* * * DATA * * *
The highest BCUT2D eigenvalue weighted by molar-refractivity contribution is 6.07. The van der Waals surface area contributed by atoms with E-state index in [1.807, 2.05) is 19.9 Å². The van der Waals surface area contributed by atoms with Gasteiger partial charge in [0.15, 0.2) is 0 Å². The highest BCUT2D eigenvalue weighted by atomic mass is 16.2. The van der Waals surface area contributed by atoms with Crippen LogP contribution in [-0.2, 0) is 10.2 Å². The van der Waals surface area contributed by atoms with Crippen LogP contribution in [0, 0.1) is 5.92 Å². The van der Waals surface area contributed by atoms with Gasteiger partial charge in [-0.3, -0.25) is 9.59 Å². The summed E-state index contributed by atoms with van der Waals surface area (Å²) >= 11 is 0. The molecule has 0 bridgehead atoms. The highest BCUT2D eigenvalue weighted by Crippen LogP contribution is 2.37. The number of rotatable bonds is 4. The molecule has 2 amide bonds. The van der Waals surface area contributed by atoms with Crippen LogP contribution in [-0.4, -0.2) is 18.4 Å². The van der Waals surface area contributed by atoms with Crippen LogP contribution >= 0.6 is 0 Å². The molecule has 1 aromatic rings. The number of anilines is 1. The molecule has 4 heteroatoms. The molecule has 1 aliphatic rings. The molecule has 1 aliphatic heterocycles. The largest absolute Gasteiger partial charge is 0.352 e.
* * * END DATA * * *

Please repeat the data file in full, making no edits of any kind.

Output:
The highest BCUT2D eigenvalue weighted by molar-refractivity contribution is 6.07. The van der Waals surface area contributed by atoms with E-state index in [1.807, 2.05) is 19.9 Å². The van der Waals surface area contributed by atoms with Gasteiger partial charge in [0.15, 0.2) is 0 Å². The highest BCUT2D eigenvalue weighted by atomic mass is 16.2. The van der Waals surface area contributed by atoms with Crippen LogP contribution in [-0.2, 0) is 10.2 Å². The van der Waals surface area contributed by atoms with Crippen LogP contribution in [0, 0.1) is 5.92 Å². The van der Waals surface area contributed by atoms with Gasteiger partial charge in [-0.3, -0.25) is 9.59 Å². The summed E-state index contributed by atoms with van der Waals surface area (Å²) >= 11 is 0. The molecule has 0 bridgehead atoms. The highest BCUT2D eigenvalue weighted by Crippen LogP contribution is 2.37. The number of rotatable bonds is 4. The molecule has 2 amide bonds. The van der Waals surface area contributed by atoms with Crippen LogP contribution in [-0.4, -0.2) is 18.4 Å². The van der Waals surface area contributed by atoms with Crippen LogP contribution >= 0.6 is 0 Å². The molecule has 1 aromatic rings. The number of anilines is 1. The molecule has 4 heteroatoms. The molecule has 1 aliphatic rings. The molecule has 1 aliphatic heterocycles. The largest absolute Gasteiger partial charge is 0.352 e.